New Jersey and New York: Hotbeds of Black Market Sports Betting

online sports betting

Despite the legalization of sports betting in 38 states and Washington, DC since the 2018 Supreme Court ruling on the Professional and Amateur Sports Protection Act (PASPA), black market betting remains a significant issue in certain states.

According to recent data from the Campaign for Fairer Gambling (CFG), New Jersey and New York continue to experience high levels of illegal iGaming and sports betting activity. The latest report from Yield Sec highlights that $40.92 billion in wagers were placed through unregulated internet casinos and sportsbooks. Among these, bettors in Minnesota, New Jersey, and New York accounted for $9.5 billion.

Minnesota’s presence on this list is somewhat expected as the state does not allow iGaming or sports betting. However, the substantial black market activity in New Jersey and New York, where both forms of wagering are permitted, is alarming. Notably, New York holds the highest regulated online sports betting handle in the country.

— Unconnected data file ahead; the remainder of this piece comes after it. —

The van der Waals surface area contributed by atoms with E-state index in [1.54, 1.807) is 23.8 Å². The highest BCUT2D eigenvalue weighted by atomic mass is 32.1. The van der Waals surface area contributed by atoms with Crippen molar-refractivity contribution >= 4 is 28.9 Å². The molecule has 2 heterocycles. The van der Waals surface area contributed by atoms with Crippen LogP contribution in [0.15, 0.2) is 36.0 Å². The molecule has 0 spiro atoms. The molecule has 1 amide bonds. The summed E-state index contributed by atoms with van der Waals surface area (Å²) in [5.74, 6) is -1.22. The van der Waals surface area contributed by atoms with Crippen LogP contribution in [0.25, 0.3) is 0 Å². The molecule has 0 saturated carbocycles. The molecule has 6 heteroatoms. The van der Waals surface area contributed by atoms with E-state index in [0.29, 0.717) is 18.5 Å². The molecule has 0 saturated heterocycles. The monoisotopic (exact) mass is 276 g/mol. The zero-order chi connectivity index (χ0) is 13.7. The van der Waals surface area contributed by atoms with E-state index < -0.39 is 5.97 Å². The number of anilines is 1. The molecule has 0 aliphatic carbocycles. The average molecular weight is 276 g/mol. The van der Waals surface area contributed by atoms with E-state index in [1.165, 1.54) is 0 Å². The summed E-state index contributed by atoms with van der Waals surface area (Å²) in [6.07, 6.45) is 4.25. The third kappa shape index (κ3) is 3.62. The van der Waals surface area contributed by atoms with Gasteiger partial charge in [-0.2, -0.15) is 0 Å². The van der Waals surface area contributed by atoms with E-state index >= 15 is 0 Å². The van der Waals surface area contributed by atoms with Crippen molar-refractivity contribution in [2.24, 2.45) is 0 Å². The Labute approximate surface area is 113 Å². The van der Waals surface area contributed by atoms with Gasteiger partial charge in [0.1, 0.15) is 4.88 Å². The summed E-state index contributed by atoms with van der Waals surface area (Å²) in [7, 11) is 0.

Federal Oversight as a Potential Solution

CFG’s Webb advocates for increased federal oversight to address black market betting.

Federal involvement could potentially enhance consumer protection and increase state tax revenue. Nonetheless, the ongoing black market betting in New Jersey and New York challenges the notion that legalization alone can eliminate illegal betting activities.

Alarming Black Market Betting Statistics

In Minnesota, approximately $1.5 billion was directed to unregulated iGaming forums, and $929 million was spent on illegal internet sportsbooks. These figures are concerning but pale in comparison to the statistics from New Jersey and New York.

In New Jersey, where both iGaming and online sports betting are legal, nearly $1 billion was wagered with local bookies and illegal online sports betting sites, and an additional $719 million was spent on unregulated online casinos.

In New York, despite some politicians advocating for the legalization of iGaming, residents still spent $3.4 billion on unregulated internet casinos and $1.9 billion on illegal sportsbooks, according to CFG.

These figures underscore the persistent challenge of combating black market betting, even in states with legal wagering frameworks.

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